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DOJ study proposes expanded policing of Net crime

Law enforcement officials are testing the waters for new entitlement to fight cybercrime, an effort that is drawing close scrutiny from civil liberties groups.

Law enforcement officials are testing the waters for new entitlement to fight cybercrime, an effort that is drawing close scrutiny from civil liberties groups.

U.S. Attorney General Janet Reno today released a much anticipated report calling for a modification of established laws to help officials combat Internet crimes.

Separately, Assistant Attorney General Eric Holder told a congressional committee yesterday that the Justice Department may seek the ability to issue national warrants to facilitate cybercrime investigations. Currently, law enforcement officers must get warrants state by state.

The study, which has been circulating in draft form since last week, already has drawn criticism from privacy and civil liberties groups.

The American Civil Liberties Union sent a letter to Reno yesterday criticizing the report's conclusions and warning that the DOJ's recommendations would undermine constitutionally guaranteed privacy rights.

In particular, the group took issue with the report's characterization of online anonymity as "a thorny issue" for law enforcement.

"Anonymity on the Internet is not a thorny issue; it is a constitutional right," the letter reads.

The report comes in the aftermath of a spate of Web attacks against popular sites such as Yahoo, eBay, Amazon.com and CNN. The so-called distributed denial of service attacks (DDoS) that brought down the sites involved software that takes over a host of computers to inundate a target computer system with packets of useless information.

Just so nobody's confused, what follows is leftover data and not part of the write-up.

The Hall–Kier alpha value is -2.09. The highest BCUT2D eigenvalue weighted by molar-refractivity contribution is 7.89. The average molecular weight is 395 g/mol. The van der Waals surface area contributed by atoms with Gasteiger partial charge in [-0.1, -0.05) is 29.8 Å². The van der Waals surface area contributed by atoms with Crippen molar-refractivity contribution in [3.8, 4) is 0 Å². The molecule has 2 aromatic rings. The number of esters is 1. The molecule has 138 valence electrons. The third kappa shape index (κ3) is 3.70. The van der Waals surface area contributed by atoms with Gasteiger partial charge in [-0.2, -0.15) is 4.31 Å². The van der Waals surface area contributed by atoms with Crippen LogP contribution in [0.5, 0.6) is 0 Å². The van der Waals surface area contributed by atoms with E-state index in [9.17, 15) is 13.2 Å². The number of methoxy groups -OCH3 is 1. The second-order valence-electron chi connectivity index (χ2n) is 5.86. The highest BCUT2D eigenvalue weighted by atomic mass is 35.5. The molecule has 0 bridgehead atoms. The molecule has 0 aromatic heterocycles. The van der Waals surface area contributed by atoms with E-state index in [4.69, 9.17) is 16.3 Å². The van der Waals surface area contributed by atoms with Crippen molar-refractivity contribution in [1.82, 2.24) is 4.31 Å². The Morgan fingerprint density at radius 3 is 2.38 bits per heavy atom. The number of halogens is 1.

The round of attacks has raised Shutdown special report concern about online security and has caused government to rethink its role in investigating and combating attacks. President Clinton has taken steps to meet with lawmakers and Internet executives to stress the need to boost security measures.

The DOJ report, slated to be posted online tomorrow, is an analysis of policies and laws related to crimes on the Internet, according to a Justice Department spokeswoman.

The study concludes that current laws for the Internet are appropriate for cases involving fraud, child pornography, prescription drug sales, firearms, gambling, alcohol, securities fraud and intellectual property. But it also calls for ways to give law enforcement officials more methods of tracking down suspected Internet criminals, including giving investigators more resources for training and investigating online crimes.

"The inability to track down sophisticated criminals who hide their identities online, the need for better coordination among law enforcement agencies, and the need for trained and well-equipped personnel at all levels of law enforcement is critical to fighting cybercrime," a DOJ statement about the report reads.